On the indispensable Internet Movie Database, it says: “This acknowledgement that one man’s science is another man’s magic/faith (with a hat tip to Arthur C. Clarke’s “Third Law”) is just enough to make Marvel’s comic book appropriation of mythology palatable for a mainstream Hollywood audience.”
So Clarke’s Third Law keeps popping up in popular culture, and as Kyle Munkittrick says, it’s so very convenient for script writers! The grandmaster of science fiction has given them a blanket cover to take whatever creative liberties…
At that time, I was working with Sir Arthur as his research assistant, and remember how much the late author was intrigued by this reference. For a brief few seconds, he was (slightly) miffed that there was no attribution — and then he cheered up. He accepted that Clarke’s Three Laws are now out there in popular culture and the public imagination, having assumed a momentum and identity of their own. The product of his fertile mind was roaming free.
It’s about time too. The Three Laws have been in print for nearly half a century, in various forms. The first law was published in an essay titled “Hazards of Prophecy: The Failure of Imagination'” in the timeless Arthur C Clarke non-fiction classic Profiles of the Future: An Enquiry into the Limits of the Possible, 1962. The book itself was a collection of essays exploring the far future, written during the period 1959 – 1961, and originally published in various popular magazines — most notably Playboy, where many Clarke pieces first appeared in the 1950s and 1960s.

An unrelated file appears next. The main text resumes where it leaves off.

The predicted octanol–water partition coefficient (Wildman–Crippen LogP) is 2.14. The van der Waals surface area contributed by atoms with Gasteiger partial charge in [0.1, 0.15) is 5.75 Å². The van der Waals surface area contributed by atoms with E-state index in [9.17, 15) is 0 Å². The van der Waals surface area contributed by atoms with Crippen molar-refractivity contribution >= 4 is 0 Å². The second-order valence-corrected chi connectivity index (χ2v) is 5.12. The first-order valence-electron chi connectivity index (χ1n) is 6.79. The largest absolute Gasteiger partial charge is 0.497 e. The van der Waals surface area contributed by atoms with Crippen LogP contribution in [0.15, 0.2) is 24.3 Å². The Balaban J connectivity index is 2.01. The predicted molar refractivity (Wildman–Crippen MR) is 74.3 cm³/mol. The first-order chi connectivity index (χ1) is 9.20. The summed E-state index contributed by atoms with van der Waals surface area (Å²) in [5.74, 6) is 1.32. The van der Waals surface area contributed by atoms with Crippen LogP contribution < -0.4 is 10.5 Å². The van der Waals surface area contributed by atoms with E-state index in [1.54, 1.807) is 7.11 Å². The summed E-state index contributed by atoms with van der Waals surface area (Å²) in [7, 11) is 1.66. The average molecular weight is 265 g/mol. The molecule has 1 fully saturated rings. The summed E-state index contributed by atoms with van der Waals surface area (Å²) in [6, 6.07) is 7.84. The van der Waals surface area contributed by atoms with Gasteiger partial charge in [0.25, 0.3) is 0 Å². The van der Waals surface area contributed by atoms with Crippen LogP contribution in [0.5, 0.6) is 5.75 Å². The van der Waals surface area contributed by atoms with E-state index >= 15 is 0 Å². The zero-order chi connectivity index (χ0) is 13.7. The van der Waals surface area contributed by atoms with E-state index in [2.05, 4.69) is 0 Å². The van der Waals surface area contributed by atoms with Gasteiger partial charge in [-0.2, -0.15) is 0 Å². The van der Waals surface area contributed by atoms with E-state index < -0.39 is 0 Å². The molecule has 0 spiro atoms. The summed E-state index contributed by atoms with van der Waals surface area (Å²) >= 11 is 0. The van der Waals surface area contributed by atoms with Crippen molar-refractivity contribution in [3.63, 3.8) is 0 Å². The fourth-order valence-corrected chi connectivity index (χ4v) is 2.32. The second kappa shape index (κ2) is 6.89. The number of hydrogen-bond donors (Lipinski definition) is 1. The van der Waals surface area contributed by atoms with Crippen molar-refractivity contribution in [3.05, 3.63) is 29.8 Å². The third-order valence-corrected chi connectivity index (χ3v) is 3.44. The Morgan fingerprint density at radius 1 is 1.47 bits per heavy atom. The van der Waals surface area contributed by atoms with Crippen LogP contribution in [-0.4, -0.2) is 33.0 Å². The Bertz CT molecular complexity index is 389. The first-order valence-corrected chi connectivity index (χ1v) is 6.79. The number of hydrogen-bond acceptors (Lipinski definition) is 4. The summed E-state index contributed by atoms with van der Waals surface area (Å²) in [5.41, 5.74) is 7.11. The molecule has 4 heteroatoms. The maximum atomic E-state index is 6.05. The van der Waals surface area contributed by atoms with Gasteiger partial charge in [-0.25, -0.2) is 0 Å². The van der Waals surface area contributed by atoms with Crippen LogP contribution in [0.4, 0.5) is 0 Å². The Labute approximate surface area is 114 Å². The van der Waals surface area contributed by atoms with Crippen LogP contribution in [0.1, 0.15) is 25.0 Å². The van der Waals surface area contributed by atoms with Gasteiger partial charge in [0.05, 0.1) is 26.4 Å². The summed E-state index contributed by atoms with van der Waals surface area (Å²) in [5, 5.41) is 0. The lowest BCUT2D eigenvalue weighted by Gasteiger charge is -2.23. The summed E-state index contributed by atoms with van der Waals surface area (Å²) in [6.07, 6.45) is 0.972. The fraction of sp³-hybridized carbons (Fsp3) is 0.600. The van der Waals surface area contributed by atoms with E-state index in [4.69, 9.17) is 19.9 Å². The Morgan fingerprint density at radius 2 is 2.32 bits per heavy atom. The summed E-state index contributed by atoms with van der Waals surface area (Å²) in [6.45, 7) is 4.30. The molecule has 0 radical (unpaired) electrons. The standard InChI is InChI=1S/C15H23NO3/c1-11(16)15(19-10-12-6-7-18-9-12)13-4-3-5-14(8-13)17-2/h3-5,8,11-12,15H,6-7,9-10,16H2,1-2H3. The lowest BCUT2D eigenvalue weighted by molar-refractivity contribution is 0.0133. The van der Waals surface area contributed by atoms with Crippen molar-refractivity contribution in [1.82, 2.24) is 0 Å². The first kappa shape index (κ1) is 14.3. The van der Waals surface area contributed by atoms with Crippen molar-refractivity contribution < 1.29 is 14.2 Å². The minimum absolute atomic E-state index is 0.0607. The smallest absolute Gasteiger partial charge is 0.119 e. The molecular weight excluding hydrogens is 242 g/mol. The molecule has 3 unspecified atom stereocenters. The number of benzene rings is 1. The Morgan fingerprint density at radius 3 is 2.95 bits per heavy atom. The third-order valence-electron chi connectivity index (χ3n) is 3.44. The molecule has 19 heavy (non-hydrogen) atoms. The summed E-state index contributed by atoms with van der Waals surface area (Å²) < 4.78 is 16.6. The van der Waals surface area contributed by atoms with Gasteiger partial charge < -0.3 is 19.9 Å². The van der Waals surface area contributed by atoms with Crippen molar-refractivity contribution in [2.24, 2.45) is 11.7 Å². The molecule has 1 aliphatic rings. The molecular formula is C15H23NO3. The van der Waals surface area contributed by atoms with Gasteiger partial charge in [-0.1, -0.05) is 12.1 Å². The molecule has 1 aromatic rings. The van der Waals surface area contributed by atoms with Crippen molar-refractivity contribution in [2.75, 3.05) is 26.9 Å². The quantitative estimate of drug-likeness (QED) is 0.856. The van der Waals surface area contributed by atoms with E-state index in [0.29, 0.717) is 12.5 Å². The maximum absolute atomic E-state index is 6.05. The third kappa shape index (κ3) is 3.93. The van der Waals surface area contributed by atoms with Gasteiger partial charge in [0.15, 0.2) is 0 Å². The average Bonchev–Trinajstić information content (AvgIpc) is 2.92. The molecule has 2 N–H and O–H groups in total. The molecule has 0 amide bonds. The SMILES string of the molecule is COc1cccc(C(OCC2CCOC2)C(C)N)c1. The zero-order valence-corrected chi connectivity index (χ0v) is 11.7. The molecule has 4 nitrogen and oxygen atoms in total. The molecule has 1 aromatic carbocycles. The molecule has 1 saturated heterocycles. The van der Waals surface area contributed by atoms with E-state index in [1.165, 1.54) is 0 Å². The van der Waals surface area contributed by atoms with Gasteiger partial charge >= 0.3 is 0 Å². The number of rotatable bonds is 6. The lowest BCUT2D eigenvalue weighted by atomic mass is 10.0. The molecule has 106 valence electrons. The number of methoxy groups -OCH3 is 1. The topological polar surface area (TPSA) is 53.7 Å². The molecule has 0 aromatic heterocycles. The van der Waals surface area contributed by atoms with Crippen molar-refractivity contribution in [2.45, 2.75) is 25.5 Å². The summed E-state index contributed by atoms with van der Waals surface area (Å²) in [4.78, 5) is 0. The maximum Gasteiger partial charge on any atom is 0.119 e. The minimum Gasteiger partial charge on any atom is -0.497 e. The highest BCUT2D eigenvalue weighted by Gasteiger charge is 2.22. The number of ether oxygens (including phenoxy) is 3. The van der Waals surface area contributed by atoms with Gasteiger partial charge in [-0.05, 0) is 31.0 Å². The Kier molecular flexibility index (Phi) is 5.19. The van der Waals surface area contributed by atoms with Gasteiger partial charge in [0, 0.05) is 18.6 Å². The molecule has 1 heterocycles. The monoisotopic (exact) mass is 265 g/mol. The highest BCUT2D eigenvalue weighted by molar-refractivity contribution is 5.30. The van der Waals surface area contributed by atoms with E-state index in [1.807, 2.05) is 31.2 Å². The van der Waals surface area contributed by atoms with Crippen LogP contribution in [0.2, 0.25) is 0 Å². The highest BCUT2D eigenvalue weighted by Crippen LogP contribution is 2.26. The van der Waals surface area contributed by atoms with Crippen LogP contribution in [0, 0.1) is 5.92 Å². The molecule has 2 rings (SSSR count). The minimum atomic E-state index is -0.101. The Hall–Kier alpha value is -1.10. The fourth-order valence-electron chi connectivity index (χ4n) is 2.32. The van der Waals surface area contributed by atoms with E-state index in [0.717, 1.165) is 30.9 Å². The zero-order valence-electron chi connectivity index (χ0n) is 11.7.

The First Law read: “When a distinguished but elderly scientist states that something is possible, he is almost certainly right. When he states that something is impossible, he is very probably wrong.”
In the original essay, Sir Arthur actually offered further insights on the threshold of elderly: “Perhaps the adjective ‘elderly’ requires definition. In physics, mathematics and astronautics, it means over thirty; in the other disciplines, senile decay is sometimes postponed to the forties. There are, of course, glorious exceptions; but as every researcher just out of college knows, scientists of over fifty are good for nothing except board meetings, and should at all costs be kept out of the laboratory.”